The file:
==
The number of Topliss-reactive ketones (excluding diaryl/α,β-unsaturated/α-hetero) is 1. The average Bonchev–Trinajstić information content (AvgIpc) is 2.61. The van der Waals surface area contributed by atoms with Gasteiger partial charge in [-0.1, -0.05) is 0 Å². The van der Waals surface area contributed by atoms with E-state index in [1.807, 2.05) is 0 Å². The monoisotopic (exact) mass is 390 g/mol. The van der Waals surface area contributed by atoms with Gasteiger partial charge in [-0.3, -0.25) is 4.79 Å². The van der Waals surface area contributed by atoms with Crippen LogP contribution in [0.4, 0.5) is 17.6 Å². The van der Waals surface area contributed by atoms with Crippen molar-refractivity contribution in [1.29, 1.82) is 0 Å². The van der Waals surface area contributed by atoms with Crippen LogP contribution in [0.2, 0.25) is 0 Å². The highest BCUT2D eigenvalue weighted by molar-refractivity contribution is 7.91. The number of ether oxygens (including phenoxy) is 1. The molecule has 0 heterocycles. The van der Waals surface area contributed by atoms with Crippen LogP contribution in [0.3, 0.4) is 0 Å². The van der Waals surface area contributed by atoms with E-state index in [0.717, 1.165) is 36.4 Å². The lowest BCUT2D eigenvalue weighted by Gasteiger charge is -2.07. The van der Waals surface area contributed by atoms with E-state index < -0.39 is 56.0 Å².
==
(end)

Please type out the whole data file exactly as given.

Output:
The number of Topliss-reactive ketones (excluding diaryl/α,β-unsaturated/α-hetero) is 1. The average Bonchev–Trinajstić information content (AvgIpc) is 2.61. The van der Waals surface area contributed by atoms with Gasteiger partial charge in [-0.1, -0.05) is 0 Å². The van der Waals surface area contributed by atoms with E-state index in [1.807, 2.05) is 0 Å². The monoisotopic (exact) mass is 390 g/mol. The van der Waals surface area contributed by atoms with Gasteiger partial charge in [-0.3, -0.25) is 4.79 Å². The van der Waals surface area contributed by atoms with Crippen LogP contribution in [0.4, 0.5) is 17.6 Å². The van der Waals surface area contributed by atoms with Crippen molar-refractivity contribution in [1.29, 1.82) is 0 Å². The van der Waals surface area contributed by atoms with Crippen LogP contribution in [0.2, 0.25) is 0 Å². The highest BCUT2D eigenvalue weighted by molar-refractivity contribution is 7.91. The number of ether oxygens (including phenoxy) is 1. The molecule has 0 heterocycles. The van der Waals surface area contributed by atoms with Crippen LogP contribution in [0.3, 0.4) is 0 Å². The van der Waals surface area contributed by atoms with E-state index in [0.717, 1.165) is 36.4 Å². The lowest BCUT2D eigenvalue weighted by Gasteiger charge is -2.07. The van der Waals surface area contributed by atoms with E-state index < -0.39 is 56.0 Å².